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It is very tempting when you have your ex’s email password or access to texts or voicemails to take a peek, but that is a bad idea.  Unless you can prove that your ex consented to your access, the information you gain from spying can’t be used in court and discovery of your spying may lead to a lawsuit and a judgment for damages against you or even time in prison.

I do not believe that your ex having given you their password when you were together and not changing it after you separated will be considered to be consent.

By telling your attorney about this ill-gotten information, you put that attorney in an ethical dilemma as well as an attorney may not present evidence to the court that it is known to be illegally obtained and such evidence is not admissible in court anyway, if the attorney were to try.

Before you spy, consider the practical matter of whether you really what to see all that you might see. Many years ago, I represented a woman who thought her husband might be having an affair. After he abruptly canceled their plans to go to an Art Gallery opening, she hacked his e-mail and found a message from an address that was unknown to her that said in effect “forget her, we can go to the gallery opening together and then come back to my apartment and sex the afternoon away.” I wonder if that made filing for divorce any easier.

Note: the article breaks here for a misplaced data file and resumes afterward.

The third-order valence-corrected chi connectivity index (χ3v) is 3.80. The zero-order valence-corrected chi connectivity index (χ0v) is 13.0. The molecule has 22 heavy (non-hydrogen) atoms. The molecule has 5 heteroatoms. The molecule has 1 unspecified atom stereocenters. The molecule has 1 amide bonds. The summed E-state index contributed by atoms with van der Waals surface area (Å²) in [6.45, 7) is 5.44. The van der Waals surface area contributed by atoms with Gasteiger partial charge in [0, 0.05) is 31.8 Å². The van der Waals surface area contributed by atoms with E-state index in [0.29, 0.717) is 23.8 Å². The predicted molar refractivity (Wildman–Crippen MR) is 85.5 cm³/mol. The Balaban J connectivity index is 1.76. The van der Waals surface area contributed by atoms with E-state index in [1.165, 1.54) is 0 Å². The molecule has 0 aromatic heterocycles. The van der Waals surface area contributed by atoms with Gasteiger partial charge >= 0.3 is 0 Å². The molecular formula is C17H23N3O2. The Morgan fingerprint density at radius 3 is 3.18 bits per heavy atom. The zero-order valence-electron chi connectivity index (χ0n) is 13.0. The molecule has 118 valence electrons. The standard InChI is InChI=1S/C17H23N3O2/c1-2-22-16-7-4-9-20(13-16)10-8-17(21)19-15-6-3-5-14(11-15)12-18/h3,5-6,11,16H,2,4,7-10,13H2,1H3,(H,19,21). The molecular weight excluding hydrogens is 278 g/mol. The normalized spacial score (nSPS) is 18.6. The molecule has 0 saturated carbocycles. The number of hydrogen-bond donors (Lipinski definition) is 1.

There are different methods to discover information once a divorce has been filed, both from the other party and from third parties and entities. The information has to be relevant to be “discoverable” and the person or entity from whom the information was sought may seek an order from the court prohibiting disclosure of the information entirely or limiting what is disclosed and with whom it may be shared.

I recently had a case where the wife was convinced that her husband was hiding money by transferring it to his brother or otherwise squandering funds, potentially based on e-mails she read illegally. Her attorney went on a fishing expedition and sought all of the brother’s bank records. I represented the brother and we were able to get a court order limiting what she could see to deposits to the brother’s account from the husband. Her snooping cost her thousands in fees and netted nothing. I wonder if it was worth the risk.